New Clear Vision

constructive commentary for the chronically farsighted

Becoming Mandela

December 31, 2013 By: NCVeditor Category: Matt Meyer, Politics

Media and the Making of Future Madibas

by Matt Meyer

Reading through well over one hundred portrayals of Nelson Mandela, and through the extensive comments made on my own “don’t mourn a myth” perspective which urged that we better understand the contradictions inherent in the man, it is hard not to conclude that few are worth a second look. If we are working towards assembling a collection of remembrances which might further the causes Mandela once championed, this month of memorials makes little contributions. Despite a fairly shallow overview in the New York Times Magazine, author Bill Keller was at least correct that Madiba was no saint, and that – in fact – it was his all-too-common human attributes of anger, aging, inconsistency and such that should make it possible for people to “aspire to his example.”

My Peace and Justice Studies Association colleague Stephen Zunes correctly asserted that Mandela’s strategic contributions to the struggle for justice in South Africa have been “oversimplified by proponents of nonviolent and armed resistance alike.” Where Zunes leans a little towards that same dichotomizing trap is in positing a three-tiered series of choices as the apartheid regime became more isolated. The capitalist establishment, Zunes argues (again correctly), believed that corporate liberalization would eventually lead to a fizzling out of apartheid worst ills; the left believed that only a bloody armed struggle would bring the racist regime to its knees. The crucial third way, unarmed civilian resistance by the African majority and their supporters, obviously won the day, and Zunes accurately chronicles some of the reasons this took place and why we should be careful to avoid the historical revisionists who have been working over-time to erase this factual conclusion. The only problem, then, with Zunes’ reflection, is the degree to which we can realistically credit these movements with “Mandela’s utilitarianism.”

For all of the citations of Mandela’s appreciation of nonviolent practitioners such as Mkhuseli Jack, there are dozens of contrasting examples of Mandela’s fondness for Mbeki or Zuma or countless other men who ended up misleading the country. This is not meant, to be sure, as a major critique of Mandela or of Zunes – just as an attempt to be clear that Mandela, while recognizing and accepting the power of the Mass Democratic Movement which had developed throughout the 1980s (it was hard for any serious analyst not to), was never a particular champion of it. One of the first acts of Mandela’s African National Congress (ANC) under his direct leadership, just after the ANC’s unbanning and as Mandela himself was released from prison, was also one of its most foolish; the dismantling of the decentralized, grassroots structures which the United Democratic Front and others had built up for the betterment of the majority of South Africa’s people. This, as much as any lowering of literal weapons, amounted to a “disarming” of the movement. Mandela’s contradictions included a life-long balancing act between capitalists, nationalists, communists, nonviolent activists, and others. One could never be entirely certain about the truest allegiances of the man, though one could surmise that central to his beliefs was the idea that all of these forces had somehow to work together.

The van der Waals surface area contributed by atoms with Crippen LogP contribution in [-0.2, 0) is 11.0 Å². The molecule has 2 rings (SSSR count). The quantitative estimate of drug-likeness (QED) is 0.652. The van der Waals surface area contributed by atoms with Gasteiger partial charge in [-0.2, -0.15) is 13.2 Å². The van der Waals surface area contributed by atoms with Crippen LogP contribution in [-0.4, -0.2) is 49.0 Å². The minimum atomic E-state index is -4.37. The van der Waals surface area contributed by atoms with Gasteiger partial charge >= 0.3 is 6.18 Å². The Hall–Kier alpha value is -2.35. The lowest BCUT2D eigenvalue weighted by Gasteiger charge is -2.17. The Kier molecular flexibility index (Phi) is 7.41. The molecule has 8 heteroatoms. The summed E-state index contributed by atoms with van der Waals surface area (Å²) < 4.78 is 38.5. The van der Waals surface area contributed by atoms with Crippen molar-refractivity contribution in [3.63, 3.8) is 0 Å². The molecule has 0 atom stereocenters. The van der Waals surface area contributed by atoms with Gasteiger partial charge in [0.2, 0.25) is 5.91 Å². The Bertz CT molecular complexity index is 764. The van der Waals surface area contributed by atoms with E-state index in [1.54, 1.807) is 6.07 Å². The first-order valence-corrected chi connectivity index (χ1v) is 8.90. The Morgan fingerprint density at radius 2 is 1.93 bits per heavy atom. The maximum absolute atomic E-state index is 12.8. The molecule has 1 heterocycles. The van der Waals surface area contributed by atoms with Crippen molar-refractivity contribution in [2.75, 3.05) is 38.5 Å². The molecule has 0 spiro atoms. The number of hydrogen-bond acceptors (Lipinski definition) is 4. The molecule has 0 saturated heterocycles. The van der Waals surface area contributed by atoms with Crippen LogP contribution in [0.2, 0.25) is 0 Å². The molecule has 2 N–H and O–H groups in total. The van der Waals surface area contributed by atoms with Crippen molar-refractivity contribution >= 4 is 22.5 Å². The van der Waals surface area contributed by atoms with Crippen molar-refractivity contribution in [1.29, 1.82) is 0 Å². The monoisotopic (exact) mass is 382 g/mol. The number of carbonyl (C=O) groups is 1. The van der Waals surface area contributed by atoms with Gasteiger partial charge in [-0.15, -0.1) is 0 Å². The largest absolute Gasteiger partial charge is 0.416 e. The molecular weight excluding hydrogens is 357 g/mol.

An insightful commentary on the nature of Mandela’s work comes from john powell, director of the Hass Institute for a Fair and Inclusive Society. Urging that “Mandela’s work is our own,” powell recounts his own tutelage under Pan African pacifist Bill Sutherland who shared in the ongoing work of building a “inclusive, rainbow society” which went beyond simple political or economic equations. Like powell, Sutherland was not just a mentor but an adopted father to this author, and his grace – like Mandela’s – made clear that the struggle for justice had to include more than militant direct actions, creative constructive programs, and a life-long commitment to the betterment of the world. The struggle requires pragmatism based on principle, an empathetic humanity and openness to the goodness of people (without losing ones strategic or critical faculties). powell also correctly cites that Mandela’s achievements must be understood in the context of other powerful figures and movements on the continent, especially the example of Tanzanian founding father Julius K. Nyerere.